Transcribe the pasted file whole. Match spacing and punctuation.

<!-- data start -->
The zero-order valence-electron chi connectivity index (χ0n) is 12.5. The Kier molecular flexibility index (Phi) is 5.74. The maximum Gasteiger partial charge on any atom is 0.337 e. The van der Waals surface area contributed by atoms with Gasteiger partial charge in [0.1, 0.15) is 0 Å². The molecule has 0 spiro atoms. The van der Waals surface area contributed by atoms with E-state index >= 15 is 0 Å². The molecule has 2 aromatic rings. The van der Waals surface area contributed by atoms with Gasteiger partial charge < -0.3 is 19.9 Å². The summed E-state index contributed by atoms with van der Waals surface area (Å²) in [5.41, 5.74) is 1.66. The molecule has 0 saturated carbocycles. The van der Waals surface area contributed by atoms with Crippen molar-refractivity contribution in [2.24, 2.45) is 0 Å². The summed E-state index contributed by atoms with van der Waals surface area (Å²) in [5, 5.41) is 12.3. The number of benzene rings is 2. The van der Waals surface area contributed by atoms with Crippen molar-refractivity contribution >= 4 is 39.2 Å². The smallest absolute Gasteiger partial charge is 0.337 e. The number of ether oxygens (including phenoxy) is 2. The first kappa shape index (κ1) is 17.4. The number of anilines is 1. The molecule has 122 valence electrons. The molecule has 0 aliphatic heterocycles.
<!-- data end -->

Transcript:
The zero-order valence-electron chi connectivity index (χ0n) is 12.5. The Kier molecular flexibility index (Phi) is 5.74. The maximum Gasteiger partial charge on any atom is 0.337 e. The van der Waals surface area contributed by atoms with Gasteiger partial charge in [0.1, 0.15) is 0 Å². The molecule has 0 spiro atoms. The van der Waals surface area contributed by atoms with E-state index >= 15 is 0 Å². The molecule has 2 aromatic rings. The van der Waals surface area contributed by atoms with Gasteiger partial charge < -0.3 is 19.9 Å². The summed E-state index contributed by atoms with van der Waals surface area (Å²) in [5.41, 5.74) is 1.66. The molecule has 0 saturated carbocycles. The van der Waals surface area contributed by atoms with Crippen molar-refractivity contribution in [2.24, 2.45) is 0 Å². The summed E-state index contributed by atoms with van der Waals surface area (Å²) in [5, 5.41) is 12.3. The number of benzene rings is 2. The van der Waals surface area contributed by atoms with Crippen molar-refractivity contribution >= 4 is 39.2 Å². The smallest absolute Gasteiger partial charge is 0.337 e. The number of ether oxygens (including phenoxy) is 2. The first kappa shape index (κ1) is 17.4. The number of anilines is 1. The molecule has 122 valence electrons. The molecule has 0 aliphatic heterocycles.